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Congenital malformations of IVC

Congenital malformations of the inferior vena cava

Doppler ultrasound image of inferior vena cava (Credit: Nevit Dilmen)
The prevalence of IVC is approximately 4% and these anomalies are usually asymptomatic and are incidentally diagnosed during investigations for other medical conditions

Although congenital malformations of the inferior vena cava (IVC) are rare and underreported, they can be a risk factor for deep venous thrombosis (DVT) as a result of inadequate venous drainage of the lower extremities through collateral circulation. In this systematic review, ‘The Typical Presentation Spectrum of Deep Vein Thrombosis Associated with Inferior Vena Cava Malformations’, published in Thrombosis, describes the typical presentation of IVC malformations, their management, and the management of their associated DVT.

The prevalence of IVC is approximately 4% and these anomalies are usually asymptomatic and are incidentally diagnosed during investigations for other medical conditions. According to the authors, most reported anatomic anomaly in this case series is IVC agenesis ranging from 1/100 to 1/200,000 in the general populationand in 5% of deep venous thrombosis (DVT) patients younger than 30 years and the evidence has shown that patients with agenesis of inferior vena cava (AIVC) are prone to develop DVT of the lower extremities at a younger age.

“A high index of suspicion for inferior vena cava anomalies should be considered in young patients presenting with deep vein thrombosis."

“This warrants investigating IVC malformation as an etiologic factor in young patients diagnosed with idiopathic DVT,” the authors state. “…This paper attempts to report all cases of DVT in patients with IVC anomalies in the literature along with a review of symptomatology, diagnosis, and treatment. We aim to raise awareness of IVC anomalies as a risk factor in young patients with idiopathic DVT.”

They authors conducted a systematic search focusing on the demographic data of the patients with IVC anomalies, clinical DVT presentation, comorbidities, contribution of thrombophilia screening, and therapeutic management.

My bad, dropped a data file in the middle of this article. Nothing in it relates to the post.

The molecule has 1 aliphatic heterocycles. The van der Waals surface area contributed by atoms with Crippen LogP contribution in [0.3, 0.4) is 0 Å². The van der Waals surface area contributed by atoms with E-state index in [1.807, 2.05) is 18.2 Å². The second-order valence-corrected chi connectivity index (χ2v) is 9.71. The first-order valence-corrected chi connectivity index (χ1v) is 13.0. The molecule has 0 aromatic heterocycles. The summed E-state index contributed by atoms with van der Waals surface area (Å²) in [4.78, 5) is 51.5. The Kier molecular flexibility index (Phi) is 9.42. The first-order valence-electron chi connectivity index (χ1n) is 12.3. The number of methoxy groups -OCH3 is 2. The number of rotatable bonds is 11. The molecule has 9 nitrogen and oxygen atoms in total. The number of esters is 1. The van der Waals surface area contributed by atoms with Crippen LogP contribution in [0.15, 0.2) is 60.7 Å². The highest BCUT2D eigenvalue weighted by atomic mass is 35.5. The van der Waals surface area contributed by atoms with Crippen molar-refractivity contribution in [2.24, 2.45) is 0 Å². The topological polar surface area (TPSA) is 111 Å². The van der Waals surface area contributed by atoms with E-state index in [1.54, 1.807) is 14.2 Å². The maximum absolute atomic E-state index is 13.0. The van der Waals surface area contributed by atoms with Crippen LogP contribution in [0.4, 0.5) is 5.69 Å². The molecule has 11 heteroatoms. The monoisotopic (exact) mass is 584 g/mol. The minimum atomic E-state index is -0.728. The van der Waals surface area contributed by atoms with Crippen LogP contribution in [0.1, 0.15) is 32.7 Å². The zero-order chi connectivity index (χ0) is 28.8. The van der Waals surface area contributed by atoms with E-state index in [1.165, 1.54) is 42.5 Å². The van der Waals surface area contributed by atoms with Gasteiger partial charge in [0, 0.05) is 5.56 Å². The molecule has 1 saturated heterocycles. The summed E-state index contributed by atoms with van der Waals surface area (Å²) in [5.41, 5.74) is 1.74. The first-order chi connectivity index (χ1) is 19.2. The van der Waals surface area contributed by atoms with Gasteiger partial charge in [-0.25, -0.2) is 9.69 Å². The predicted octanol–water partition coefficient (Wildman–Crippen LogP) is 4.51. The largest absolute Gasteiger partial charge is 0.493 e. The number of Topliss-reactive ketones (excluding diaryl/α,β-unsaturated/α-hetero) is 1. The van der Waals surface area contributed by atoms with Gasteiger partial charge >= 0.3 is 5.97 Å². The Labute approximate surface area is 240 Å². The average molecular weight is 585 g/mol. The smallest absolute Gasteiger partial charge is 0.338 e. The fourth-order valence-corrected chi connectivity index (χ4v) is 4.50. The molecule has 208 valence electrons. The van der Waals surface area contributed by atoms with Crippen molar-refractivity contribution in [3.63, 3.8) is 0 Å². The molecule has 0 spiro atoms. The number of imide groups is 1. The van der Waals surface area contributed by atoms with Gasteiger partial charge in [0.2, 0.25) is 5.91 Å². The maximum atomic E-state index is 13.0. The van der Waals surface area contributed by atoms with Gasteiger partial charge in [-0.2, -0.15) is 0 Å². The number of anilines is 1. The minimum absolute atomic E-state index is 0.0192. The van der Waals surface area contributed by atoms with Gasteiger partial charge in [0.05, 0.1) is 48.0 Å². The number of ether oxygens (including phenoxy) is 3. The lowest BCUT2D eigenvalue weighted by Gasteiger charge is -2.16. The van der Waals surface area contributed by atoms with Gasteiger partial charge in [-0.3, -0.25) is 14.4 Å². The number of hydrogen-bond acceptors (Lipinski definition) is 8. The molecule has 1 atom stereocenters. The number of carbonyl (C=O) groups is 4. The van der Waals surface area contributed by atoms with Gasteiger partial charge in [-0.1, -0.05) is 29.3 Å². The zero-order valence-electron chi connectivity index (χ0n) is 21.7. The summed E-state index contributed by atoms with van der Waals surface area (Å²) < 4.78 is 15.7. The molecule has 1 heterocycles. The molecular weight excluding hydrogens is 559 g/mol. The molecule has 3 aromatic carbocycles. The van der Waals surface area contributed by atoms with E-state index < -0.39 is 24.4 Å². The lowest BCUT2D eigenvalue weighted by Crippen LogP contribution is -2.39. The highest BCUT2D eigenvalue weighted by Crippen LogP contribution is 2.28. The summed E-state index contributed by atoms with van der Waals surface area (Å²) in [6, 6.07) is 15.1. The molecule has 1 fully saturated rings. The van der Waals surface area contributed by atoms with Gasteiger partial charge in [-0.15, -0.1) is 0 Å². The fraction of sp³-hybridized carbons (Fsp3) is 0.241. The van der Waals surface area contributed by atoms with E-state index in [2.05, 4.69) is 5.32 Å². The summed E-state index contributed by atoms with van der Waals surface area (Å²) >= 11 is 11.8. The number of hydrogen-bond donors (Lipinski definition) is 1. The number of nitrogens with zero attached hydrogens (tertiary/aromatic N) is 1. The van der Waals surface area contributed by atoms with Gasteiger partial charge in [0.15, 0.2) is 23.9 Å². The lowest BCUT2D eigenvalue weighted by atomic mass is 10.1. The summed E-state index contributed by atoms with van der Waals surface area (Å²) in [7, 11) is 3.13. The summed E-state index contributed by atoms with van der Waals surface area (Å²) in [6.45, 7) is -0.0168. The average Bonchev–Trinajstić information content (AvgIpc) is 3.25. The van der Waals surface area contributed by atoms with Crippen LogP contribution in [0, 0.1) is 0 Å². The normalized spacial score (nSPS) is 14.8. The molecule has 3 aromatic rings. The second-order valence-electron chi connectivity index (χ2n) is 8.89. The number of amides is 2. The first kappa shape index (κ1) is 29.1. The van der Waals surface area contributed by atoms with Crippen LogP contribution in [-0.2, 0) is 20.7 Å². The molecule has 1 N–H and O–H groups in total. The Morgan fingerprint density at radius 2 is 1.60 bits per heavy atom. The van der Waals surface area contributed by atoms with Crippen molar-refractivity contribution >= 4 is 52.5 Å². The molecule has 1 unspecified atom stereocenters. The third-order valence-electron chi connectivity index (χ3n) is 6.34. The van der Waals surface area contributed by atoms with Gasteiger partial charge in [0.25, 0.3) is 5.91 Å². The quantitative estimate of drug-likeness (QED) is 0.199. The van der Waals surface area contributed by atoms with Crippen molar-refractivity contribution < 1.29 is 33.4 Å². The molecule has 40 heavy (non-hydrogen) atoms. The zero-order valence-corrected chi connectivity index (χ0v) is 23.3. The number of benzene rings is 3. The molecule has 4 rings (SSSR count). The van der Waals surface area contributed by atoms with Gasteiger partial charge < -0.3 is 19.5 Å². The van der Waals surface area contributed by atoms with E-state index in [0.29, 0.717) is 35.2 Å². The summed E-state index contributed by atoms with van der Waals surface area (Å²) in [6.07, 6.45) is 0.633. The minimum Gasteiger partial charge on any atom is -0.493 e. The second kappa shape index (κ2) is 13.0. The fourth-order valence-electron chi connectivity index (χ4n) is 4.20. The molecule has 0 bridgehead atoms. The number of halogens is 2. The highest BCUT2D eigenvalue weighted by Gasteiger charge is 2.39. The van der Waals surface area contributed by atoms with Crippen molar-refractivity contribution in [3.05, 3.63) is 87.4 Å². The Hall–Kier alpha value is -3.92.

They identified 188 patients with IVC malformation presenting with DVT with a mean age at diagnosis of DVT of 27.5±11.4 years (min. 9, max. 72); 138 patients (73.4%) were under 30 years of age (male to female ratio, 4:1).

All patients were diagnosed with one of the following IVC anomalies: prerenal IVC agenesis (13.8%), infrarenal IVC agenesis (17%), postrenal IVC agenesis (0.5%), infrahepatic IVC agenesis (7%), IVC hypoplasia (4.2%), IVC duplication (2.7%), and IVC agenesis not further classified (54.8%). In 15 cases, associated anomalies were also present, largely right kidney aplasia (seven patients) and left kidney aplasia (five patients). The others were polysplenia (two patients) and right hepatic lobe agenesis (one patient).

After initial imaging, 168 patients (90%) were screened for genetic blood coagulation disorders with positive findings in 68 (40.5%). The most prevalent was factor V Leiden mutation in 19 patients followed by prothrombin G20210A mutation (8 cases), protein C or protein S deficiency (four cases), and lupus anticoagulant (four cases). The others had one of the following:

  • antiphospholipid antigens
  • hyperhomocysteinemia
  • factor VIII elevation;
  • and antithrombin III deficiency.

Twenty-four patients were found positive for two or three thrombophilic factors.

Management mostly consisted of anticoagulation with unfractionated heparin (35.2%) or low molecular weight heparin (LMWH) (22.1%). DVT management in 35 patients required one of the following surgical procedures: prosthetic bypass (11.7%), pharmacomechanical catheter-directed thrombolysis (PCDT) (8.4%), surgical thrombectomy (1.9%), or IVC Greenfield filter (0.6%) as summarized in Table 3. Almost all patients (99%) were discharged on vitamin K antagonists (VKA), mainly warfarin, and/or elastic compression stockings for a period of at least 6 months. Factor Xa inhibitors (Rivaroxaban and Apixaban) were prescribed in two cases.